Multi-disciplinary design agency reveals the secrets of its success

From the interior design of Madonna's flat to effects for disaster shows, Glowfrog is a studio that can leap from architectural visualisation to VFX with aplomb.

Back in the 1990s, Nigel Hunt was a jobbing 3D freelance artist plying his trade in London. Working alongside interior designers, Hunt soon found himself drafting 3D visualisations and then animations for design proposals for Madonna's New York apartment. The Queen of Pop was a close friend of one of the interior designers, and Hunt and his newly founded studio Glowfrog went on to create set designs for music videos from the Ray of Light album.

It's a star-studded entry on an impressive resumé that includes the reimagining of the Millennium Dome, work for the London 2012 Olympics, and a growing body of VFX production and post-production work that's directing Glowfrog into the worlds of television and film.

Humble beginnings

The origins of Glowfrog are far more humble and more personal. "Glowfrog started out as a visualisation company, but prior to it starting I worked in architecture for five years following in my father's footsteps," says Hunt.

He came to London in 1992 and worked for Sega before getting a job as an architectural illustrator using 3DS (DOS version) creating 3D models of buildings. As Hunt’s ambition grew so did the workload. Freelancers were hired, then joined permanently, and Glowfrog was born.

Founded in the 1990s by Nigel Hunt, Glowfrog’s early projects include work on Madonna’s New York pad and The Millennium Bridge

Making a mark

It was Glowfrog's work on The O2 Arena and the Greenwich Peninsula Regeneration that helped put it on the map. "We've been involved since 2001 and helped The O2 with marketing CGIs during the construction."

The defunct Millennium Dome may have had a universal panning, but after one year of opening, The O2 became one of the most successful concert venues in the world. Then came work on the London 2012 Athletes' Village, a five-year project where Glowfrog worked with a design team, including 15 architectural firms.

We are expanding more into film and TV visual effects, with 2014 lining up to deliver VFX on our first feature film

Though it's a cliché for a studio to describe its progress as 'organic', it seems fitting for Glowfrog's move into visual effects, as it anticipated the change in industry and hired a new generation of creatives with widening skillsets.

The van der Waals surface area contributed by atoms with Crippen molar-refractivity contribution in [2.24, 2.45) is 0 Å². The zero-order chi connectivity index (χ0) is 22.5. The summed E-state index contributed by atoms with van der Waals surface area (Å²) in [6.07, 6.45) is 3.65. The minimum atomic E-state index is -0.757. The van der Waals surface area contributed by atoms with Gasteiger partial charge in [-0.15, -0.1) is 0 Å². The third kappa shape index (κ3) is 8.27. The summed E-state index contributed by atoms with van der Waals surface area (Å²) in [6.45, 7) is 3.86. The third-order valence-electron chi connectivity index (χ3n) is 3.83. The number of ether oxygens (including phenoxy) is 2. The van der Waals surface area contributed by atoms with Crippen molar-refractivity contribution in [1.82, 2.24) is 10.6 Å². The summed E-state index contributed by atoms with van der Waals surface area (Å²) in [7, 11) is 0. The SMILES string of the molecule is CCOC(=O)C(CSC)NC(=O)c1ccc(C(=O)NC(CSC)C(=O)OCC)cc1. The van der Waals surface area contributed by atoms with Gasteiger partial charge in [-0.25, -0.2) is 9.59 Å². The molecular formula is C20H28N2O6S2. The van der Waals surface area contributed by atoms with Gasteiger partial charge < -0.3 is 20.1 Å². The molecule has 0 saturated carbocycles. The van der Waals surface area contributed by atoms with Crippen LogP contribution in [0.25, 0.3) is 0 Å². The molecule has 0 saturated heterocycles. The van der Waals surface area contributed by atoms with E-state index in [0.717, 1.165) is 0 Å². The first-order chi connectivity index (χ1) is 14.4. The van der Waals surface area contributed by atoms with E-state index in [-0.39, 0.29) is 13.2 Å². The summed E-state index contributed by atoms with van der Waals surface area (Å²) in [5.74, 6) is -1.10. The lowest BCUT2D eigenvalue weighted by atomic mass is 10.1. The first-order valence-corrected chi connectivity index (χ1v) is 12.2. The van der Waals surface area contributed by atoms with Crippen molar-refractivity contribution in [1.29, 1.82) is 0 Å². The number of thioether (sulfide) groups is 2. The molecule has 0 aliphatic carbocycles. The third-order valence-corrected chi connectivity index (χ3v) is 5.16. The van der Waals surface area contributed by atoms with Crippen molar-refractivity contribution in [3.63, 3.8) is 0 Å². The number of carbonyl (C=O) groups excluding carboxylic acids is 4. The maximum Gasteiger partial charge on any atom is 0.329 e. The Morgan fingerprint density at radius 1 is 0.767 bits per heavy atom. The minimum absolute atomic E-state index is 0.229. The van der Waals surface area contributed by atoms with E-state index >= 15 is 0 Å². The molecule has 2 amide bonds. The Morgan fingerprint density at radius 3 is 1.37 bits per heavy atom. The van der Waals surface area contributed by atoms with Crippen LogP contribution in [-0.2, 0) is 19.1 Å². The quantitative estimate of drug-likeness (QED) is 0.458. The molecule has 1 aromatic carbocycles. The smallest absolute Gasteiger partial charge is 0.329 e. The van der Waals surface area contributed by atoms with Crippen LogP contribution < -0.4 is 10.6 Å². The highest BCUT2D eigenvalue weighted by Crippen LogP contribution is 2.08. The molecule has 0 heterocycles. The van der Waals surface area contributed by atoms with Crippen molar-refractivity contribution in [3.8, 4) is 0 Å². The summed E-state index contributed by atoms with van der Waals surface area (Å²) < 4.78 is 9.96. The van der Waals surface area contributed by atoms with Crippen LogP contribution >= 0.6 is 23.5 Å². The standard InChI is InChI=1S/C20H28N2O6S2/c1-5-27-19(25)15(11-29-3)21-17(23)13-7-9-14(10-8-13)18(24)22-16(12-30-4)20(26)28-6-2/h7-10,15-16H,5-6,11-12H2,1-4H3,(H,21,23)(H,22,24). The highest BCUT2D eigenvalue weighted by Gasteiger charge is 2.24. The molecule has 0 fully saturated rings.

As visual effects producer Rebecca Marie Perry explains, "We are expanding more into film and TV visual effects, with 2014 lining up to deliver VFX on our first feature film and a 26-episode drama series."

If the cap fits...

The studio is progressing in areas with enhance its existing portfolio: "In property we've become an integrated production agency, whereas our film and TV side has incorporated more post services and a documentary/ drama production unit," says Hunt.

Project briefs are getting more demanding. Stripped-down budgets are exacerbated by the heavy subsidies playing a bigger part in TV and film production. Add to that an increasing international platform of competition, and Glowfrog has to adapt or die. "This business model is here to stay, so learning how to work within these shifting sands and low margins helps," says Hunt.

Nigel Hunt worked with freelance artist Mike Griggs to produce all the VFX and graphics for this two-hour special for the History Channel

One sea change has played into their hands. "Software has taken such a huge step towards achieving realism, programs and plug-ins have allowed us to work faster and better," says Perry, "allowing smaller studios like Glowfrog to achieve photorealism on challenging budgets. It is a really exciting time to be in this industry because it's only going to get better."

Although Glowfrog has ventured into more technical projects that go beyond producing CGI, including interactive and augmented reality, it's good to see that the team still find fulfilment in the simple things. "Our work for The National Geographic Channel's Seconds From Disaster is one of my favourites," says Nigel. "Why? 300 VFX shots and the opportunity to blow stuff up on international television. Enough said."

Glowfrog created 101 shots for the National Geographic Channel’s disaster show, including explanatory graphics, which enabled the viewer to focus on how the weather was formed

This article originally appeared in 3D World issue 180.